The latest results from Berkshire Hathaway Inc. show that the Oracle of Omaha has plenty of cash sloshing around.
And that could be a warning sign for a bull market that’s pushing ever higher, as well as clear evidence that Berkshire Chairman Warren Buffett is having a tough time putting the conglomerate’s money to work, according to Russ Mould, investment director at AJ Bell, which provides online investment platforms and stockbrokerage services.
“Yet another increase in the total cash pile at his Berkshire Hathaway, to $129.6 billion, despite $12 billion in net new investments in traded securities in Q2, suggests that master investor Warren Buffett is still having difficulty in finding value in U.S. — and perhaps global — stocks,” Mould said in a note to clients on Monday.
Here’s his chart showing how Buffett’s cash mound has grown and grown:
“This is something that investors should consider, as key indexes such as the S&P 500 SPX, +0.33% and FTSE 100 make heavy weather of getting back to, and breaking away from, the all-time highs they set earlier in the year,” said Mould.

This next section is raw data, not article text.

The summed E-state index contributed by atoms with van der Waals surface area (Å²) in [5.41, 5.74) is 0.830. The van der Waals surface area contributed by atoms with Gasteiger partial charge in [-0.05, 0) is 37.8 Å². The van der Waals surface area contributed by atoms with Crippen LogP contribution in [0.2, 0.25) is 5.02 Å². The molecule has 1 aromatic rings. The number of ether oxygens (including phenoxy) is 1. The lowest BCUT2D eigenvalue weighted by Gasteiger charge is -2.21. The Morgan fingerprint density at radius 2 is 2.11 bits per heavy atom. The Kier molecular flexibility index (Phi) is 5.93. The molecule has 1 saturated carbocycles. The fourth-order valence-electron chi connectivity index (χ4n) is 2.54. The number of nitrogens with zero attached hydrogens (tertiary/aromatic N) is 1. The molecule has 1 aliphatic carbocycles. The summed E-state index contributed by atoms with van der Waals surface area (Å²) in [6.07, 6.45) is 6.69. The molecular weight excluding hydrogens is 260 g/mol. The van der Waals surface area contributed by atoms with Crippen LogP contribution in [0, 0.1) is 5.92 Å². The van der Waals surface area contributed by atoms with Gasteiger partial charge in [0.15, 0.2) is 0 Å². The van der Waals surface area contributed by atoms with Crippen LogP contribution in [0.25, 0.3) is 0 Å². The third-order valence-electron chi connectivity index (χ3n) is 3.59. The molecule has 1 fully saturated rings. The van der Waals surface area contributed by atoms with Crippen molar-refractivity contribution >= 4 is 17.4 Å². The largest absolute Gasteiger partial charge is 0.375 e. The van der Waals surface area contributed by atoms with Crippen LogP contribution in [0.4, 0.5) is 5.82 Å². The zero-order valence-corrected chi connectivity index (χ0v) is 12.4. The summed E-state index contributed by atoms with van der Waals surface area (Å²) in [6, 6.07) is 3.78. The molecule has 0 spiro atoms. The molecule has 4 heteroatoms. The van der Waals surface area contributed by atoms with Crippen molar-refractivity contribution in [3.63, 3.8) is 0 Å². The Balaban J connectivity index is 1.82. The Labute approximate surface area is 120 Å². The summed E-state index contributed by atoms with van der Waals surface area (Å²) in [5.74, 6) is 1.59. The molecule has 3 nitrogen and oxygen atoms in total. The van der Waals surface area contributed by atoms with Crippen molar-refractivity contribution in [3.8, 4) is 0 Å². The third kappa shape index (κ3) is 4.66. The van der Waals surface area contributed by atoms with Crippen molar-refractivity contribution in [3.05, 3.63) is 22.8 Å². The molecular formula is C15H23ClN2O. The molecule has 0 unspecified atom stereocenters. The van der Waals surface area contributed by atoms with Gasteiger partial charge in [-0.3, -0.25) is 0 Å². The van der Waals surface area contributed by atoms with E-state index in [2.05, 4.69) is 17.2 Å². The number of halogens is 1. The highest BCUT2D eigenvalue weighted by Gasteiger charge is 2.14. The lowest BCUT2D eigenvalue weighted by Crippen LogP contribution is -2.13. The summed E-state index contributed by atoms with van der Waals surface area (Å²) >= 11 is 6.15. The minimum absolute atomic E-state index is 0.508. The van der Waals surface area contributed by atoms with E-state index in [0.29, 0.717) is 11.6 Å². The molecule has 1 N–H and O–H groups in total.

As well, investors and executives should take note that “ultimate contrarians” Buffett and partner Charlie Munger are sitting on the sidelines when it comes to acquisitions.
Mould noted how Buffett warned in his annual shareholder letter in February of this very thing: Not enough good companies were available to buy at reasonable prices.
Yet research from Moody’s Analytics shows the value of global mergers and acquisitions shooting to $2.6 trillion in the first half of this year, just below a record set in 2007, said Mould.
“M&A tends to peak when animal spirits are running high and often when executives feel their own shares are expensive enough to make them a valuable acquisition currency (not that this is necessarily a good thing for the sellers and the recipients of those shares, namely investors),” he said.
He noted that Berkshire Hathaway’s cash pile grew in 1998-99, just ahead of the bursting of a tech-stock bubble, then again in 2005 to 2007, as markets again became frothy.
But then the Berkshire sage and company used the period from 2000 to 2003, and then 2007 and 2009, to buy assets at lower valuations as markets were melting down.